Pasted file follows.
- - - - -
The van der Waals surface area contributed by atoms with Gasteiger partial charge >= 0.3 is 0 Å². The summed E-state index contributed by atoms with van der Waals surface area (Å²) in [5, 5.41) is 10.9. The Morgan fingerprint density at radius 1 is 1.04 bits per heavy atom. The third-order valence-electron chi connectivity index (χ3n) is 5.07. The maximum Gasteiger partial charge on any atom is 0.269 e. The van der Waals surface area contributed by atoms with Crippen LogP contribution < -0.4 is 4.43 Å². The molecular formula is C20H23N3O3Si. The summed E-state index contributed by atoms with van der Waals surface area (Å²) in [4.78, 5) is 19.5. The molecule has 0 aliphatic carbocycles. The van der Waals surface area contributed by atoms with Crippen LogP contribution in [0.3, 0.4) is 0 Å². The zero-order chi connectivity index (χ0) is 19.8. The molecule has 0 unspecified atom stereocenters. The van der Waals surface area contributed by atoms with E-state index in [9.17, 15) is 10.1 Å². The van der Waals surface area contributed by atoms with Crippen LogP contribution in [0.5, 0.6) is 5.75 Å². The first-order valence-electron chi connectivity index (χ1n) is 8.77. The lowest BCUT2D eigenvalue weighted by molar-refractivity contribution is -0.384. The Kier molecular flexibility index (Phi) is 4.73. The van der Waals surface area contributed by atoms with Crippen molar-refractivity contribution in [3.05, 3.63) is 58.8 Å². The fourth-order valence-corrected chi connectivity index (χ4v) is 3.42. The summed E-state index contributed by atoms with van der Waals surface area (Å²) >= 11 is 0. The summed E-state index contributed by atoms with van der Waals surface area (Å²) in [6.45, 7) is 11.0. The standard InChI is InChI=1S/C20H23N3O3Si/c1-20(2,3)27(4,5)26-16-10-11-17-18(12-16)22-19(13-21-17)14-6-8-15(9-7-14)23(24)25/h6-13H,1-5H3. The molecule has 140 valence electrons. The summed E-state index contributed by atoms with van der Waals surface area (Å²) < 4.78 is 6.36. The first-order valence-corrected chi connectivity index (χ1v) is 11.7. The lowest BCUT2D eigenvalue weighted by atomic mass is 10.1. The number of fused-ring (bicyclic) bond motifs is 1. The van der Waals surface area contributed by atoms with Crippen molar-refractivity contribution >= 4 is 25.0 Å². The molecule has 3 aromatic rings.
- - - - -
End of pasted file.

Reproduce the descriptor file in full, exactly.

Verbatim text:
The van der Waals surface area contributed by atoms with Gasteiger partial charge >= 0.3 is 0 Å². The summed E-state index contributed by atoms with van der Waals surface area (Å²) in [5, 5.41) is 10.9. The Morgan fingerprint density at radius 1 is 1.04 bits per heavy atom. The third-order valence-electron chi connectivity index (χ3n) is 5.07. The maximum Gasteiger partial charge on any atom is 0.269 e. The van der Waals surface area contributed by atoms with Crippen LogP contribution < -0.4 is 4.43 Å². The molecular formula is C20H23N3O3Si. The summed E-state index contributed by atoms with van der Waals surface area (Å²) in [4.78, 5) is 19.5. The molecule has 0 aliphatic carbocycles. The van der Waals surface area contributed by atoms with Crippen LogP contribution in [0.3, 0.4) is 0 Å². The zero-order chi connectivity index (χ0) is 19.8. The molecule has 0 unspecified atom stereocenters. The van der Waals surface area contributed by atoms with E-state index in [9.17, 15) is 10.1 Å². The van der Waals surface area contributed by atoms with Crippen LogP contribution in [0.5, 0.6) is 5.75 Å². The first-order valence-electron chi connectivity index (χ1n) is 8.77. The lowest BCUT2D eigenvalue weighted by molar-refractivity contribution is -0.384. The Kier molecular flexibility index (Phi) is 4.73. The van der Waals surface area contributed by atoms with Crippen molar-refractivity contribution in [3.05, 3.63) is 58.8 Å². The fourth-order valence-corrected chi connectivity index (χ4v) is 3.42. The summed E-state index contributed by atoms with van der Waals surface area (Å²) >= 11 is 0. The summed E-state index contributed by atoms with van der Waals surface area (Å²) in [6.45, 7) is 11.0. The standard InChI is InChI=1S/C20H23N3O3Si/c1-20(2,3)27(4,5)26-16-10-11-17-18(12-16)22-19(13-21-17)14-6-8-15(9-7-14)23(24)25/h6-13H,1-5H3. The molecule has 140 valence electrons. The summed E-state index contributed by atoms with van der Waals surface area (Å²) < 4.78 is 6.36. The first-order valence-corrected chi connectivity index (χ1v) is 11.7. The lowest BCUT2D eigenvalue weighted by atomic mass is 10.1. The number of fused-ring (bicyclic) bond motifs is 1. The van der Waals surface area contributed by atoms with Crippen molar-refractivity contribution >= 4 is 25.0 Å². The molecule has 3 aromatic rings.